HEV is a single-stranded, positive-sense RNA molecule (Purcell, 1996). The approximately 7.2 kb viral genome consists of three open reading frames (ORFs 1, 2, and 3) and short 5’ and 3’ untranslated regions (UTR) (Purcell, 1996; Wang et al., 2000; Huang et al., 2007). Currently, HEV isolates can be classified into one of four major genotypes (Emerson and Purcell, 2003; Meng, 2003). Many of the epidemic HEV infections occurring in Asia and Africa are caused by genotype 1 strains whereas an epidemic occurring in Mexico in 1987 was caused by a genotype 2 strain. Genotype 3 and 4 strains are responsible for sporadic cases of HEV infections worldwide (Tam et al., 1991; Huang et al., 1992; Schlauder et al., 1998; Takahashi et al., 2003, 2004; Lewis et al., 2008). The recently identified avian hepatitis E virus (avian HEV) is genetically and antigenically related to mammalian HEV strains (Haqshenas et al., 2001; Huang et al., 2004; Guo et al., 2006, 2008) but it remains to be determined whether avian HEV belongs to a new 5th genotype or a separate genus.
A significant proportion of healthy individuals from industrialized countries are found positive for HEV antibodies (Thomas et al., 1997; Mast et al., 1997; Meng et al., 2002). The detection of genotypes 3 and 4 strains of HEV in humans that are genetically closely-related, or identical in some cases, to HEV strains from pigs (Nishizawa et al., 2003; Yazaki et al., 2003) suggested that hepatitis E is a zoonotic disease and pigs and maybe other animal species are reservoir(s) for HEV (Meng, 2003). Thus far HEV has been detected in domestic and wild pigs (Meng et al., 1997), chickens (Haqshenas et al., 2001; Huang et al., 2004), and deer (Takahashi et al., 2004). Meng et al. (1997) isolated the first animal strain of HEV, swine HEV, from a pig in the United States. Since then, swine HEV has been isolated from pigs in many other countries (Van der Poel et al., 2001; Wang et al., 2002; Yazaki et al., 2003). Swine HEV isolates obtained from countries worldwide belong to either genotype 3 or 4 (Huang et al., 2002; Cooper et al., 2005).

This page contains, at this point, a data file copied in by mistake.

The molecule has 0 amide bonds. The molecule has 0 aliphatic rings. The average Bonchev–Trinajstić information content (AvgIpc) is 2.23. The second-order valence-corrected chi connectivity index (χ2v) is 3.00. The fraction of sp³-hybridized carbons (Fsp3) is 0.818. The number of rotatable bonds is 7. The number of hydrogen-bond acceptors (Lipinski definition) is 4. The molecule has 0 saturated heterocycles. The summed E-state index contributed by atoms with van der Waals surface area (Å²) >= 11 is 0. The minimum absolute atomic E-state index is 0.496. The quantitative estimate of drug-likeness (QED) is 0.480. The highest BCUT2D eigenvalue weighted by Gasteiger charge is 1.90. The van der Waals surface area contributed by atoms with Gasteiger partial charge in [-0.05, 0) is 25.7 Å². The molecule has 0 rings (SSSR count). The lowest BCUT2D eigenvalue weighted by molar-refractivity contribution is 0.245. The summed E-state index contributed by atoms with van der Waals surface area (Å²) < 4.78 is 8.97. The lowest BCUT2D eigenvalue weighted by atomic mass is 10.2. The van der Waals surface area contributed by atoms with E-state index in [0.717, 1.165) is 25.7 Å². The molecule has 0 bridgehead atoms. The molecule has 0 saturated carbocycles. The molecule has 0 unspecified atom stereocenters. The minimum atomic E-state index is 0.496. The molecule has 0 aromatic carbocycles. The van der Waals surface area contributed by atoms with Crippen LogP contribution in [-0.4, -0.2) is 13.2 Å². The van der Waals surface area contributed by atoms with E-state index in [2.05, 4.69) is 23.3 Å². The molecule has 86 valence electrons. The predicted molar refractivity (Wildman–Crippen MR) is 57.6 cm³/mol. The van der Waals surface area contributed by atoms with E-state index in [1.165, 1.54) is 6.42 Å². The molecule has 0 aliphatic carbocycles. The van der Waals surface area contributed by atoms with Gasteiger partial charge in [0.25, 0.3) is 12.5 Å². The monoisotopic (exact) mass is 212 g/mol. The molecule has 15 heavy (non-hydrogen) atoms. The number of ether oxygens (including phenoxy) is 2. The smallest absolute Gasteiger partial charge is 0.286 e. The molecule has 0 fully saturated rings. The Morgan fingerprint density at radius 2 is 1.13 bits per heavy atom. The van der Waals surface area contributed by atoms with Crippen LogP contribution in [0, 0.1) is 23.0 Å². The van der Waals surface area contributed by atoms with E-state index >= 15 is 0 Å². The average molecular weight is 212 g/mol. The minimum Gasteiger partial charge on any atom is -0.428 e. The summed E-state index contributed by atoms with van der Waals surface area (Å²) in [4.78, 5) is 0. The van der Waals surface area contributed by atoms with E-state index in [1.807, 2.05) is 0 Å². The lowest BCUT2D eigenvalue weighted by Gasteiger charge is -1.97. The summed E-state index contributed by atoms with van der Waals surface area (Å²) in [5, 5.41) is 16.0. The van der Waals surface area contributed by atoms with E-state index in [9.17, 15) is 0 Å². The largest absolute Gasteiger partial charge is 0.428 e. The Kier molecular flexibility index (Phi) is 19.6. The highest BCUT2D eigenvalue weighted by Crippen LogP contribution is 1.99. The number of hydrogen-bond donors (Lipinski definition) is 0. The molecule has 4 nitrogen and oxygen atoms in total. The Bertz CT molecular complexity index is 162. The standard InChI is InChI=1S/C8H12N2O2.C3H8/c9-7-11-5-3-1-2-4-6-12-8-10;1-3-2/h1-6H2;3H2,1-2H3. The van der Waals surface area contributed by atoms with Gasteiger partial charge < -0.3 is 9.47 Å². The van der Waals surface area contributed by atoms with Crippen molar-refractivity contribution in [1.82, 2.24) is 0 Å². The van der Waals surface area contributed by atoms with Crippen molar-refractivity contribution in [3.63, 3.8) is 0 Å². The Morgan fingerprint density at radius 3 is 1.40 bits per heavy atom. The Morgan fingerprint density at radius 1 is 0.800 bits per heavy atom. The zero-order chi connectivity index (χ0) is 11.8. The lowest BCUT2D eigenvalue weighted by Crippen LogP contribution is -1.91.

Genotype 3 swine HEV, which is related both antigenically and genetically to human HEV, has been shown to infect nonhuman primates. Similarly, the US-2 strain of human HEV has been shown to infect pigs (Meng et al., 1998b; Halbur et al., 2001). Compared to genotype 3 HEV, genotype 4 strains of human and swine HEVs have not been well characterized experimentally. The objective of this study was to determine if a genotype 4 strain of human HEV has the ability to cross species barriers and infect pigs.
The infectious titers of the genotype 3 human HEV stock (US-2 strain) and the genotype 4 human HEV stock (TW6196E strain) used in this study have been determined previously (Purcell, R. H., unpublished data): 105.3 50% monkey infectious dose (MID50) per ml for the US-2 strain (Meng et al., 1998b), and 2 × 103 MID50 per ml for the TW6196E strain (Huang et al., 2002; Cooper et al., 2005).